The future is female.
Female ridership has boomed in the past few years with the Motorcycle Industry Council reporting that women made up 19 percent of the motorcycle-owning public in 2018. That’s a considerable jump from representing only 10 percent of the motorcycling community in 2009. With women fostering new communities around the sport, brands are offering more diverse gear and sponsoring events that promote sisterhood. One such event is the Women Riders World Relay (WRWR), and Indian Motorcycle recently announced that they are proud backers of the world tour—just in time for the American leg.
Hayley Bell, a motorcycle enthusiast from the UK, founded the WRWR to bring more attention to this often-ignored segment of riders. The global relay debuted in Scotland on February 26 and already passed through countries like Italy, Switzerland, Romania, Iran, india, Thailand, and Australia. The tour will conclude in the United Arab Emirates in February 2020, one year after the beginning of the world-wide journey.
On September 24, 2019, the relay will end it’s Canadian leg with a ride from Fredericton, New Brunswick. Riders will crisscross the St. John River before handing off the baton to their US counterparts at the St. Croix River crossing/border.
The US stage of the WRWR will consist of 18 legs over the course of 18 days. From September 25 through October 12, 2019, the route will wind through the northern states of New York, Ohio, Illinois, and South Dakota before cutting through Utah and Nevada for Southern California. After a stop in Los Angeles, the relay will tour through Colorado and the Southwestern states, ultimately crossing into Mexico from the Laredo, Texas border.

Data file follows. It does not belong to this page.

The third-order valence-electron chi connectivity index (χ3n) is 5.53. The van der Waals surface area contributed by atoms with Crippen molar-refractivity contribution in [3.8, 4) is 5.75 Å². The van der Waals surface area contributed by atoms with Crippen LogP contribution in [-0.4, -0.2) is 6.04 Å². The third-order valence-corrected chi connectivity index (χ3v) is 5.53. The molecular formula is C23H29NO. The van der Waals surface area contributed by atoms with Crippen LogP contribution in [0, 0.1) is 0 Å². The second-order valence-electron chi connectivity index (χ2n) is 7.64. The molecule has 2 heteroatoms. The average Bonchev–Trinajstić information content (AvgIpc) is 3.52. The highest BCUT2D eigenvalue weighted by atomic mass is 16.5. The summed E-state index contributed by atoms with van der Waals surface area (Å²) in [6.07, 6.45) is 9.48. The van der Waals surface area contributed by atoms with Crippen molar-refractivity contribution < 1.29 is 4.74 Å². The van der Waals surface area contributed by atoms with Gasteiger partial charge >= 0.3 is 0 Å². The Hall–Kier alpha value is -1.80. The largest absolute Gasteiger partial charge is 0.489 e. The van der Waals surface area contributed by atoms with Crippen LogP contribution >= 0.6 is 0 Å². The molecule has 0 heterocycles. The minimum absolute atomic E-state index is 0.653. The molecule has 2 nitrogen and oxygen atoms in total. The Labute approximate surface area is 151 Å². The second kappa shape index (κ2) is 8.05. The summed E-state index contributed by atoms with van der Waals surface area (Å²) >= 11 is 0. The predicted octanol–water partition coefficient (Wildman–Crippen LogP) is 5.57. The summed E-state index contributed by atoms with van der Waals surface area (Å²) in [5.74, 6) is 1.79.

Indian’s involvement will help shape the US stretch of the WRWR with ride leaders piloting Chieftains and Roadmasters donated by the manufacturer. The route will also include a stop in the birthplace of the American company, Springfield, Massachusetts, for a visit to the Wood Museum of Springfield History, which houses the historic Indian Motorcycle Collection. On the fifth day of the US itinerary, riders will be treated to a tour of the Indian Motorcycle factory in Spirit Lake, Iowa.
“No matter gender, race, or religion, riding around the world is an incredible feat,” said Reid Wilson, Vice President of Indian Motorcycle. “We are proud to welcome and support our women riders and hope to inspire courage, unity, and pride for generations to come.”
As motorcyclists, it’s encouraging to see advocacy for diversity from such large companies. The more people that ride, the more products manufacturers can offer, and that’s a win-win for everyone. If the riding community and motorcycle companies can continue this momentum, maybe we’ll see another large increase of women who ride in the next decade.